Anyone can have an opinion about a book (loved it, hated it, page-turner, total drag), but the ability to substantiate and evaluate that opinion is the work of literary criticism. Literary criticism is the interpretation, analysis, and judgment of a piece of literature. Not only is literary criticism an important form of cultural production, but learning how to read and write literary criticism can broaden your worldview and deepen your connection to writing and literature.
What is literary criticism?
Literary criticism is the interpretation, analysis, and judgment of a text. The purpose of literary criticism is to help a reader better engage with or challenge that writing. Good criticism deepens our understanding of literature and contributes to literature’s development over time. It’s also a great place to pick up some writing techniques of your own.
Despite its name, literary criticism is not just about being critical. It takes a lot of effort to write a book, and the job of the critic is not to (necessarily) tear that work down. The word criticism refers to an ability to analyze, form an opinion, and substantiate it with evidence—in other words, to think critically.
A typical structure for literary criticism begins with a summary of the text, examines its arguments, and ends with an evaluation. Many major news publications run literary criticism in their weekend editions. Critics writing for these publications are writing for a general audience, which makes their work an approachable introduction to literary criticism.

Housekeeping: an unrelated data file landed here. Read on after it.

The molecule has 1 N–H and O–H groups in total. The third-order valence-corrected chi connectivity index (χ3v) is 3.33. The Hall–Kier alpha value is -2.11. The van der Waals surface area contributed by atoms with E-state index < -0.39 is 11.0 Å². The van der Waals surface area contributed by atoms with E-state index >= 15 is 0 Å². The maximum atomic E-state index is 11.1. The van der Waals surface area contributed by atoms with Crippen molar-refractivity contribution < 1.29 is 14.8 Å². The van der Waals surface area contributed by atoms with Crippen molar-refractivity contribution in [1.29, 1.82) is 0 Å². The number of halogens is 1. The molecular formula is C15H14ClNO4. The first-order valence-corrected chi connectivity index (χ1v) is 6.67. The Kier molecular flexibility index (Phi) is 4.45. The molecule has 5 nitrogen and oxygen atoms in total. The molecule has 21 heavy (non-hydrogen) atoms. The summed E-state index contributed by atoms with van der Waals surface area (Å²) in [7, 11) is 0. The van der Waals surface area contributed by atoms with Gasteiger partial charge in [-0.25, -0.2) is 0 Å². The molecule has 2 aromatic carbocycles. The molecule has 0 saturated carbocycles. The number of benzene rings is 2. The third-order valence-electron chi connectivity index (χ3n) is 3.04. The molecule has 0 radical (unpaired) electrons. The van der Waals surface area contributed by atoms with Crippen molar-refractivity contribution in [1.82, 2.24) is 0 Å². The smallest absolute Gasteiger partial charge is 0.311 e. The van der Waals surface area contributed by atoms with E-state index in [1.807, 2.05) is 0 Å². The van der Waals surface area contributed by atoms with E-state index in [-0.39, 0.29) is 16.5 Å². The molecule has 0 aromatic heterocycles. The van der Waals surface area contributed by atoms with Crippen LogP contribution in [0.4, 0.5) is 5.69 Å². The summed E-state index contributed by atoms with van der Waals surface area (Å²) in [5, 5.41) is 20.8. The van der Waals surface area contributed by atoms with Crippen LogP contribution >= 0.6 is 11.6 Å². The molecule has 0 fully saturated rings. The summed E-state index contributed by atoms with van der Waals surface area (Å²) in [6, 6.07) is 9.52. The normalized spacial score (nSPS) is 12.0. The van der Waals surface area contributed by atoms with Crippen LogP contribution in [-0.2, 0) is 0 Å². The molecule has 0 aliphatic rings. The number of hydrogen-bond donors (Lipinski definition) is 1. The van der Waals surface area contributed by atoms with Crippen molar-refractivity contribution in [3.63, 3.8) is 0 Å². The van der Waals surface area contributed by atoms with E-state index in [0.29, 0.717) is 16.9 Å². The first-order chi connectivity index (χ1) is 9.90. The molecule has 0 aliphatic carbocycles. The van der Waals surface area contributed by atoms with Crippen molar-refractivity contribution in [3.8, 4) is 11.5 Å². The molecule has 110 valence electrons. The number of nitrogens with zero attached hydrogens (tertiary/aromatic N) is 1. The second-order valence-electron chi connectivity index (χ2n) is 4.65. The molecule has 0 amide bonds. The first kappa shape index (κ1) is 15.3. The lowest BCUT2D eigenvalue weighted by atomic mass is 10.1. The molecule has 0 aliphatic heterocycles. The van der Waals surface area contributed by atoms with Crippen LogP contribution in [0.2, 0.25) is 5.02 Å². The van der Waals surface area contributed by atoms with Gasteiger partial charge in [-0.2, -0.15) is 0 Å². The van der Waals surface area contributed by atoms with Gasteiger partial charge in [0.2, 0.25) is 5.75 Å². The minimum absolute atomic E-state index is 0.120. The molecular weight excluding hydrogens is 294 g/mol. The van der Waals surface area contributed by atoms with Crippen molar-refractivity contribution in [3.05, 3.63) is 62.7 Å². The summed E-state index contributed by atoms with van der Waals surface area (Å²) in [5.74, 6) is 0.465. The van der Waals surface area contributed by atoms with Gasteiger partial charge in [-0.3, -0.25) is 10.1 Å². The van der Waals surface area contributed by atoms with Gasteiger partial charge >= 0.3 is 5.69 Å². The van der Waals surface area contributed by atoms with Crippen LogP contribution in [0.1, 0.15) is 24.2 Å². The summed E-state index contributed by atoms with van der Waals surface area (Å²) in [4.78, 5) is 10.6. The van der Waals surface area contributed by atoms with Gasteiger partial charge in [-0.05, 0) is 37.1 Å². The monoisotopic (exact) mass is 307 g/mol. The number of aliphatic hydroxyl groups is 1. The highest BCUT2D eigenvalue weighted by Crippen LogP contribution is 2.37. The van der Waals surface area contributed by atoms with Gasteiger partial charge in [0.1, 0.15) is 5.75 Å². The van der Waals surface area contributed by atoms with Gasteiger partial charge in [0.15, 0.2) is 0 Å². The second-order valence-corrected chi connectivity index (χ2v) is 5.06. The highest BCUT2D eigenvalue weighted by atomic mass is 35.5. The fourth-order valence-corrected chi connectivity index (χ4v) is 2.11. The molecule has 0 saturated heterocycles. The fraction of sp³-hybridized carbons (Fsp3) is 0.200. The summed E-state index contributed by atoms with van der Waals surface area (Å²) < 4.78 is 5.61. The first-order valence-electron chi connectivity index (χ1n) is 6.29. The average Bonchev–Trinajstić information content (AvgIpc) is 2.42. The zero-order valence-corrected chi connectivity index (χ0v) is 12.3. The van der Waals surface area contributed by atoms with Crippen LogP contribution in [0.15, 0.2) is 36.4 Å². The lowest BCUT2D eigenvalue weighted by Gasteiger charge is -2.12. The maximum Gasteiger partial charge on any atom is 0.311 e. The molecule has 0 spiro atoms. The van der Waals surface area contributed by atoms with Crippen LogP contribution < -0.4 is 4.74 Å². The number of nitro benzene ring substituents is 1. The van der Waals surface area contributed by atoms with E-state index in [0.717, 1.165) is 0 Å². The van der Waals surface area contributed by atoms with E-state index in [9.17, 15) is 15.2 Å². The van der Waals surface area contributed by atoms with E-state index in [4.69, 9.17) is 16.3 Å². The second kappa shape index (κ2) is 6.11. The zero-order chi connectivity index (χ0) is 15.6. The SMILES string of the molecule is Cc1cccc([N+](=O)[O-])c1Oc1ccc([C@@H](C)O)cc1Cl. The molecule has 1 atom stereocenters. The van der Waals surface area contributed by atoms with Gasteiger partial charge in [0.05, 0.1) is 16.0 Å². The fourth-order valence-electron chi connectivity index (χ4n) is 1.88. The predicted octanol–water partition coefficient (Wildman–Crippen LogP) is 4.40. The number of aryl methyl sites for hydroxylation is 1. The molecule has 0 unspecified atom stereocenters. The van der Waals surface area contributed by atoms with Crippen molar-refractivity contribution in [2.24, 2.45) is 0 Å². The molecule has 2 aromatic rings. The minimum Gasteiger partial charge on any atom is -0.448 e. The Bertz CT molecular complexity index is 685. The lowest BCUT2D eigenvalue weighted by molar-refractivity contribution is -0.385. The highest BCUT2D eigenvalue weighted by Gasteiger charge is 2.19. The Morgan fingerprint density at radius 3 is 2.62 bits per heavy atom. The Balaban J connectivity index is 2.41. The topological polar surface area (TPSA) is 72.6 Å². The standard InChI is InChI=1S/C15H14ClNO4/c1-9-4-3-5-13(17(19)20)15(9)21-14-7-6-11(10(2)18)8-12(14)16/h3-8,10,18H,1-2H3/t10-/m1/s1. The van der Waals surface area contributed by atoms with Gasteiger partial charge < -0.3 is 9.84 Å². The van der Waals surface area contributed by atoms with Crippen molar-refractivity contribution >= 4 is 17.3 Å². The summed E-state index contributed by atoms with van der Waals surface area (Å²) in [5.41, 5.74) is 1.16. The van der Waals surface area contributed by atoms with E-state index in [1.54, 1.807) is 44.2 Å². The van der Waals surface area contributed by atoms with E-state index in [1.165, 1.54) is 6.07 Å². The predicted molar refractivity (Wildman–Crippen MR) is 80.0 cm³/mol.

Literary criticism vs. literary theory
Literary criticism and literary theory are closely related fields, but they deal with literature on different scales. While literary criticism seeks to analyze specific works of literature, literary theory is concerned with literature on a philosophical level. Criticism asks questions like “What did the author intend to do with this book?” while theory asks questions like “What is the goal of literature?”
Another way to think about this difference is that literary criticism deals with a specific book (or set of books), while literary theory deals with broader concepts about books. Notably, the two fields often overlap. Literary theory is used to support literary criticism, and literary criticism can influence literary theory.
What are the different types of literary criticism?
Historical-biographical criticism, sometimes referred to as traditional criticism, draws on an author’s biography to better understand and analyze a text. All matters of biography, including geography, race, class, gender, historical moment, and so on, can provide relevant information to the critic engaging in this kind of criticism.
Moral-philosophical criticism operates under the assumption that literature performs a certain ethical or moral role in society. With this in mind, moral-philosophical criticism analyzes texts based on their ethical merits and is typically written within the framework of a prevailing school of thought.